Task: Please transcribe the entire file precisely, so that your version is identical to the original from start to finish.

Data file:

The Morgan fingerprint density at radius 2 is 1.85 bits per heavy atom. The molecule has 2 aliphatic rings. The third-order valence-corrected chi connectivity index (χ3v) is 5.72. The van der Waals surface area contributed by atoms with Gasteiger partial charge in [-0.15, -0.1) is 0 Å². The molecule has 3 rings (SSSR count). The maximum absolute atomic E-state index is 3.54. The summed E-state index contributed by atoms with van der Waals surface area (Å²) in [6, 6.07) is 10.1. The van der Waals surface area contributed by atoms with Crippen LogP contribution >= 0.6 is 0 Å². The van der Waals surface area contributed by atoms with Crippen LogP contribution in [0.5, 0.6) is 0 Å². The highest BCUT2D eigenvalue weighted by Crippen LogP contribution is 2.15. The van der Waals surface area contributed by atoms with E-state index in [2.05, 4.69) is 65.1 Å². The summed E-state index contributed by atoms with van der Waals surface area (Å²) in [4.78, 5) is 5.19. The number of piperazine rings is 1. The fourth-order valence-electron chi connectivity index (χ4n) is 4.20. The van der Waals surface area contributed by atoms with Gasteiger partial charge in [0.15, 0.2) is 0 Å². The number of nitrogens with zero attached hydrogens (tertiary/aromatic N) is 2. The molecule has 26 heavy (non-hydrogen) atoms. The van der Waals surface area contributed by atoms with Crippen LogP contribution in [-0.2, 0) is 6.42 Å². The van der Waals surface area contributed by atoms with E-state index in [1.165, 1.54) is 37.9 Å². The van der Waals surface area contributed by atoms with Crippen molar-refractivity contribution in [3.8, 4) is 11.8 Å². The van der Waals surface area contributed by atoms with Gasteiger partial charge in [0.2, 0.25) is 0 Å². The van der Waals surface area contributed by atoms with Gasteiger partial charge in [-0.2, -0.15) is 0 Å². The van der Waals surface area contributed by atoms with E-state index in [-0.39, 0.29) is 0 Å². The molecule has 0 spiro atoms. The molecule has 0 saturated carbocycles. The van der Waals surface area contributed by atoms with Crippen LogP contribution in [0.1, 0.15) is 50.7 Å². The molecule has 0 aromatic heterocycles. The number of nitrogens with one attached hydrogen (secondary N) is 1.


The Morgan fingerprint density at radius 2 is 1.85 bits per heavy atom. The molecule has 2 aliphatic rings. The third-order valence-corrected chi connectivity index (χ3v) is 5.72. The van der Waals surface area contributed by atoms with Gasteiger partial charge in [-0.15, -0.1) is 0 Å². The molecule has 3 rings (SSSR count). The maximum absolute atomic E-state index is 3.54. The summed E-state index contributed by atoms with van der Waals surface area (Å²) in [6, 6.07) is 10.1. The van der Waals surface area contributed by atoms with Crippen LogP contribution >= 0.6 is 0 Å². The van der Waals surface area contributed by atoms with Crippen LogP contribution in [0.5, 0.6) is 0 Å². The highest BCUT2D eigenvalue weighted by Crippen LogP contribution is 2.15. The van der Waals surface area contributed by atoms with E-state index in [2.05, 4.69) is 65.1 Å². The summed E-state index contributed by atoms with van der Waals surface area (Å²) in [4.78, 5) is 5.19. The number of piperazine rings is 1. The fourth-order valence-electron chi connectivity index (χ4n) is 4.20. The van der Waals surface area contributed by atoms with Gasteiger partial charge in [0.15, 0.2) is 0 Å². The number of nitrogens with zero attached hydrogens (tertiary/aromatic N) is 2. The molecule has 26 heavy (non-hydrogen) atoms. The van der Waals surface area contributed by atoms with Crippen LogP contribution in [-0.2, 0) is 6.42 Å². The van der Waals surface area contributed by atoms with E-state index in [1.165, 1.54) is 37.9 Å². The van der Waals surface area contributed by atoms with Crippen molar-refractivity contribution in [3.8, 4) is 11.8 Å². The van der Waals surface area contributed by atoms with Gasteiger partial charge in [0.2, 0.25) is 0 Å². The van der Waals surface area contributed by atoms with Gasteiger partial charge in [-0.2, -0.15) is 0 Å². The van der Waals surface area contributed by atoms with E-state index in [-0.39, 0.29) is 0 Å². The molecule has 0 spiro atoms. The molecule has 0 saturated carbocycles. The van der Waals surface area contributed by atoms with Crippen LogP contribution in [0.1, 0.15) is 50.7 Å². The molecule has 0 aromatic heterocycles. The number of nitrogens with one attached hydrogen (secondary N) is 1.